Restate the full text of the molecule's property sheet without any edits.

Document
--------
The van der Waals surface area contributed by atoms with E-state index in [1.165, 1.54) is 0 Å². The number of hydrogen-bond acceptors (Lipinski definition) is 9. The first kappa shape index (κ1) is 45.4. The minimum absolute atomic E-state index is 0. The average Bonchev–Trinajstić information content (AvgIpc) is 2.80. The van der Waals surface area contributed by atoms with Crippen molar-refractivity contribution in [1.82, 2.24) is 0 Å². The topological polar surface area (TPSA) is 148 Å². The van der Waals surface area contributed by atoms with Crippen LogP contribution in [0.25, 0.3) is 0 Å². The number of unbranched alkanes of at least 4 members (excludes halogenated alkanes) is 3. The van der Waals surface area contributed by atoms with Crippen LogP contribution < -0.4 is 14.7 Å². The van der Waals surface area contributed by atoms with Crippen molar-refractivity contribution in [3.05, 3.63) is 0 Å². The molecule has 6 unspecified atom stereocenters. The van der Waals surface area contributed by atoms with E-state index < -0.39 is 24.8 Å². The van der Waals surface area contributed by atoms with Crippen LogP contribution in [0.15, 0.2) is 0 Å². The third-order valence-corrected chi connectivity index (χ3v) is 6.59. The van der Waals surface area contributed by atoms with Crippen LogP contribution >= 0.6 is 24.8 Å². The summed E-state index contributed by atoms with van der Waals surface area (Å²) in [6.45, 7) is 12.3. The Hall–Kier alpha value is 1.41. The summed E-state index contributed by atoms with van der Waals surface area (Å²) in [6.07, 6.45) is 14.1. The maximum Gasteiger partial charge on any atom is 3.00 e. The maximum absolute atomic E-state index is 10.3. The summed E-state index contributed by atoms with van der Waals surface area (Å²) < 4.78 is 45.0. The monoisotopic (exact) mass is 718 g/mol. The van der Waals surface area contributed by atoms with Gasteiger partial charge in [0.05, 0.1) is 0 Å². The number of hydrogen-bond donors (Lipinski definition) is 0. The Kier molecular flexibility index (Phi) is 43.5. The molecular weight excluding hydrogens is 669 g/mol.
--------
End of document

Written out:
The van der Waals surface area contributed by atoms with E-state index in [1.165, 1.54) is 0 Å². The number of hydrogen-bond acceptors (Lipinski definition) is 9. The first kappa shape index (κ1) is 45.4. The minimum absolute atomic E-state index is 0. The average Bonchev–Trinajstić information content (AvgIpc) is 2.80. The van der Waals surface area contributed by atoms with Crippen molar-refractivity contribution in [1.82, 2.24) is 0 Å². The topological polar surface area (TPSA) is 148 Å². The van der Waals surface area contributed by atoms with Crippen LogP contribution in [0.25, 0.3) is 0 Å². The number of unbranched alkanes of at least 4 members (excludes halogenated alkanes) is 3. The van der Waals surface area contributed by atoms with Crippen LogP contribution < -0.4 is 14.7 Å². The van der Waals surface area contributed by atoms with Crippen molar-refractivity contribution in [3.05, 3.63) is 0 Å². The molecule has 6 unspecified atom stereocenters. The van der Waals surface area contributed by atoms with E-state index < -0.39 is 24.8 Å². The van der Waals surface area contributed by atoms with Crippen LogP contribution in [0.15, 0.2) is 0 Å². The third-order valence-corrected chi connectivity index (χ3v) is 6.59. The van der Waals surface area contributed by atoms with Crippen LogP contribution >= 0.6 is 24.8 Å². The summed E-state index contributed by atoms with van der Waals surface area (Å²) in [6.45, 7) is 12.3. The Hall–Kier alpha value is 1.41. The summed E-state index contributed by atoms with van der Waals surface area (Å²) in [6.07, 6.45) is 14.1. The maximum Gasteiger partial charge on any atom is 3.00 e. The maximum absolute atomic E-state index is 10.3. The summed E-state index contributed by atoms with van der Waals surface area (Å²) < 4.78 is 45.0. The monoisotopic (exact) mass is 718 g/mol. The van der Waals surface area contributed by atoms with Gasteiger partial charge in [0.05, 0.1) is 0 Å². The number of hydrogen-bond donors (Lipinski definition) is 0. The Kier molecular flexibility index (Phi) is 43.5. The molecular weight excluding hydrogens is 669 g/mol.